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Capitalizing on the Teachable Moment: improving self-help smoking cessation interventions

Capitalizing on the Teachable Moment: improving self-help smoking cessation interventions

as smoker) (Stets 2000). Identities hold accompanying expectations from both the individual holding that identity and from others and, these in turn guide behavior (Cast, Stets et al. 1999). Further, individuals differ in the extent to which they assimilate a particular identity into their sense of self (Ryan and Deci 2003). Identity salience – the importance of an identity relative to other identities – influences behavior. The higher the salience of an identity, the greater the probability that behavior will be in agreement with the expectations associated with that identity (Stryker and Burke 2000). When an individual is confronted with a situation with undesirable implications to an important part of identity, it is likely to be perceived as a threat to self. Reactions to this threat can take one of two courses. First, the individual will be defensively motivated to deny the threat and the need to modify behavior (Invernizzi, Falomir-Pichastor et al. 2003). Second, the individual will be motivated to modify their behavior to bring about congruency between behavior and identity (Stets 2000; Stryker and Burke 2000). Clearly, the latter is the focus of smoking cessation interventions. For some smokers, the threat of a family member with lung cancer could be the catalyst for the change in the smoker’s self-image.
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Healthcare Providers' Views on Digital Smoking Cessation Interventions for Pregnant Women

Healthcare Providers' Views on Digital Smoking Cessation Interventions for Pregnant Women

Participants were recruited from a network of HCPs who provided smoking cessation support for pregnant smokers in England. This network meets 3-4 times a year with organized speakers and workshop activities on topics of interest, and the focus group discussions were arranged for one of these meetings. One focus group was scheduled for the morning session of the meeting and one for the afternoon. The chair of the network sent the initial e-mail invitation to everyone on the network’s mailing list (135 people), inviting them to attend the meeting and the focus groups, and subsequent email reminders were sent prior to the meeting. Of the 20 people who expressed interest in participating, 16 were available at the time the groups were convened (13 and 3 participants, respectively). These 16 individuals comprised HCPs, specialist stop smoking advisers for pregnancy (n=12) and specialist midwives for smoking cessation (n=4), from 11 different NHS Trusts across London and South East England. Table 1 shows the participants’ characteristics.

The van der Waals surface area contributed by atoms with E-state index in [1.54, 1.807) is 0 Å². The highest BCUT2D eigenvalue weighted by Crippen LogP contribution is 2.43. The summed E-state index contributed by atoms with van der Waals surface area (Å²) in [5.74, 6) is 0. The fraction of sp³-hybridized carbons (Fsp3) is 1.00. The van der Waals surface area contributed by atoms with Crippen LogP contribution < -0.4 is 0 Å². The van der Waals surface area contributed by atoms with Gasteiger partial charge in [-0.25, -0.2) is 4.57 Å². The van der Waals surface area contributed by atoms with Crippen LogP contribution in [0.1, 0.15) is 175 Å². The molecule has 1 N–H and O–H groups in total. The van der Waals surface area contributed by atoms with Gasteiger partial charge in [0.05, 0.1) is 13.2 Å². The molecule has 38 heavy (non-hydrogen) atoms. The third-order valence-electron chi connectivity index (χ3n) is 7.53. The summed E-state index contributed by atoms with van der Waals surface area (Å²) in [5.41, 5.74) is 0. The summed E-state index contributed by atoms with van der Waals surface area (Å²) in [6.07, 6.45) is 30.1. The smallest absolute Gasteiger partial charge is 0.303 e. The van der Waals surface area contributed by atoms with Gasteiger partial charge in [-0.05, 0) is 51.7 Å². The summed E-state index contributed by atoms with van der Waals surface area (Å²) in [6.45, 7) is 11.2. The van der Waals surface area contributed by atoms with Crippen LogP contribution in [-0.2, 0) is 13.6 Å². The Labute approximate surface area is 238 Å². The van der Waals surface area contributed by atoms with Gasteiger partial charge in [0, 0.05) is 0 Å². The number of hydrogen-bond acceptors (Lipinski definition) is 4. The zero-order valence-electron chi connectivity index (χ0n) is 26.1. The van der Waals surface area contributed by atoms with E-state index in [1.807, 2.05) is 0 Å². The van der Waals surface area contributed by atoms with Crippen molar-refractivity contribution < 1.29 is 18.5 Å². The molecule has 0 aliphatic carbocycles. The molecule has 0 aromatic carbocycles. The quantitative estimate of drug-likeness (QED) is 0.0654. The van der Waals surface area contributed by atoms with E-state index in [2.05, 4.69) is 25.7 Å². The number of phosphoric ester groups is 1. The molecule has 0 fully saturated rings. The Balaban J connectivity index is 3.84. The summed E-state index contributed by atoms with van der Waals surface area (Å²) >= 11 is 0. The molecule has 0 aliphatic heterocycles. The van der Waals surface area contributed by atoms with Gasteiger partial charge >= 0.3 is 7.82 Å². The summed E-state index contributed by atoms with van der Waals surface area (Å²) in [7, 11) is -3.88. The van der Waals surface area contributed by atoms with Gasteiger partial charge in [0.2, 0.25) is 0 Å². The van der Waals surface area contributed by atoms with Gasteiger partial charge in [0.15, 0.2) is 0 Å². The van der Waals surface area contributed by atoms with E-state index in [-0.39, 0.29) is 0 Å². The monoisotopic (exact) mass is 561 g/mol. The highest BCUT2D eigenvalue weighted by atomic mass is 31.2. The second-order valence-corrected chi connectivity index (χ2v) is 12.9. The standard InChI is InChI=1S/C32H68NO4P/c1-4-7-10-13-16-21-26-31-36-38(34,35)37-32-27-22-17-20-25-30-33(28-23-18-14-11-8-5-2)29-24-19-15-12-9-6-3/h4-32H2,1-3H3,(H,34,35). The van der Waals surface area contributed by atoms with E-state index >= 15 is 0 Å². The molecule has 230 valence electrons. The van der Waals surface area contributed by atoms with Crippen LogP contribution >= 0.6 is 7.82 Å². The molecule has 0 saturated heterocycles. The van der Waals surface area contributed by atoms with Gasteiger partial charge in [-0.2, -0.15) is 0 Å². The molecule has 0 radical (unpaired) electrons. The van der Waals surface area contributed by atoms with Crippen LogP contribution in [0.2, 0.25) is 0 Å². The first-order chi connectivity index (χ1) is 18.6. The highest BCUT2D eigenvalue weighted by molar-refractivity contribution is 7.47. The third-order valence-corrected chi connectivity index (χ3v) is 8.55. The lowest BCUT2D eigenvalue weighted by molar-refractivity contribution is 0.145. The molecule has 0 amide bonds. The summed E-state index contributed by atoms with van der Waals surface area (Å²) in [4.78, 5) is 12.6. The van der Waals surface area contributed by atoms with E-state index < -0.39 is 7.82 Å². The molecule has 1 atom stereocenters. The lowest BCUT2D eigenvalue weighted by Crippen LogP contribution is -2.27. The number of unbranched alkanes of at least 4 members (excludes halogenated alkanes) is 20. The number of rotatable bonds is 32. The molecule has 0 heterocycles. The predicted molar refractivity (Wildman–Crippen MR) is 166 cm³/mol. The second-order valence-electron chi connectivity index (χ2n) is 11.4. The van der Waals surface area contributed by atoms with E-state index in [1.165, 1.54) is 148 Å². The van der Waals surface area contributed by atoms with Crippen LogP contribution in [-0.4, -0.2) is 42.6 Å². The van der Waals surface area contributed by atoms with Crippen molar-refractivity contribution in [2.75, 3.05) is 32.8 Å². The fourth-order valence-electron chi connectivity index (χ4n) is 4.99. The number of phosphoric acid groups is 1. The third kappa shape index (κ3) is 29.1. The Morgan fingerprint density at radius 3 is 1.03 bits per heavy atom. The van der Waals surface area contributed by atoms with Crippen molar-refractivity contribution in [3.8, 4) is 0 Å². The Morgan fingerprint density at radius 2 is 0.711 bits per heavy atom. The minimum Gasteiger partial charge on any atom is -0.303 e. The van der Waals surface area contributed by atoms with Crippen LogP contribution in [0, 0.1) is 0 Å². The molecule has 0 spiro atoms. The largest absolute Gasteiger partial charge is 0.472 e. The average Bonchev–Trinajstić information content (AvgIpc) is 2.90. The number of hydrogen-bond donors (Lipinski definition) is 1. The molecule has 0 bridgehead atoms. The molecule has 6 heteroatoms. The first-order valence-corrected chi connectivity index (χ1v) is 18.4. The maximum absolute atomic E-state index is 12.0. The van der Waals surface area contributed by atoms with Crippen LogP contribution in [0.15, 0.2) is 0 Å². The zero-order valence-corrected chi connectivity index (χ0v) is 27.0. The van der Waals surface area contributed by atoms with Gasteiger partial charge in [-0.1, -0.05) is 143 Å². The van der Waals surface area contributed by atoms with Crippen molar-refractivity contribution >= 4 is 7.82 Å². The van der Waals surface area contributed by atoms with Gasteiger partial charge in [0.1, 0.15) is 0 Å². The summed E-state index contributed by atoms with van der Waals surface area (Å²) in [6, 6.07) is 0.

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Are digital interventions for smoking cessation in pregnancy effective? A systematic review protocol

Are digital interventions for smoking cessation in pregnancy effective? A systematic review protocol

Smoking in pregnancy is associated with a range of ad- verse pregnancy outcomes, including placental compli- cations, spontaneous abortion, foetal growth restriction and low birth weight [1]. Prenatal exposure to tobacco smoke increases the risks of still-birth [2] and congenital birth defects, such as cardiovascular, musculoskeletal and limb reduction defects [3]. Prenatal smoking also in- creases the risks of childhood respiratory problems, in- cluding recurrent wheeze and asthma [4], and of developing nicotine dependence in adulthood [5]. Des- pite a general reduction in pregnancy smoking rates in high-income countries since the 1980s, this decline is not falling at the same rate across all social groups [6]. Women from socially disadvantaged groups are more likely to experience barriers to stopping smoking in pregnancy, such as perceiving smoking to be the only way of coping with stress and being influenced by their peers [7], and are thus less likely to quit successfully be- fore giving birth [8]. Smoking during pregnancy remains a global health issue with huge variation in prevalence across and within countries. In the USA, the rate of smok- ing during pregnancy ranges across states from 1.8% in California to 27.1% in West Virginia [9]. In England, the rates of smoking at time of delivery also vary from 25.8% in South Tyneside, north-east England, to 1.4% in West London [10]. Across northern Europe, the rates of smok- ing in early pregnancy have been reported to vary from 12.5% in Denmark, 16.5% in Norway, 15% in Finland and 6.9% in Sweden [11].
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A systematic review and narrative summary of family based smoking cessation interventions to help adults quit smoking

A systematic review and narrative summary of family based smoking cessation interventions to help adults quit smoking

For this review we comprehensively searched a number of databases, however, we did not search for non-English publications or unpublished literature. Further, re- searchers do not always distinguish between, or clarify whether it is a family member or friend etc. who pro- vides support, which increases the risk of not identifying some studies eligible for inclusion. It is possible that we missed relevant studies, although we believe that this is unlikely given our systematic search strategy. Only one reviewer screened titles/abstracts and so may have missed some studies. However, the number of retrieved articles is similar to other searches for social support smoking cessations interventions [18], suggesting that the risk of over-looking studies was minimal. Due to study resource constraints additional systematic searches for articles have not been conducted since the original search in 2014. However, PsychInfo, Ovid Embase and Ovid Medline auto-alerts suggest that no additional studies have been published. The search identified a het- erogeneous range of studies (intervention approaches, targets, focus on reduction or cessation, contexts and methodologies), which precluded the ability to see the identified articles as a cohesive group. Further, family members were not treated similarly across studies, with some research positioning relatives as supportive and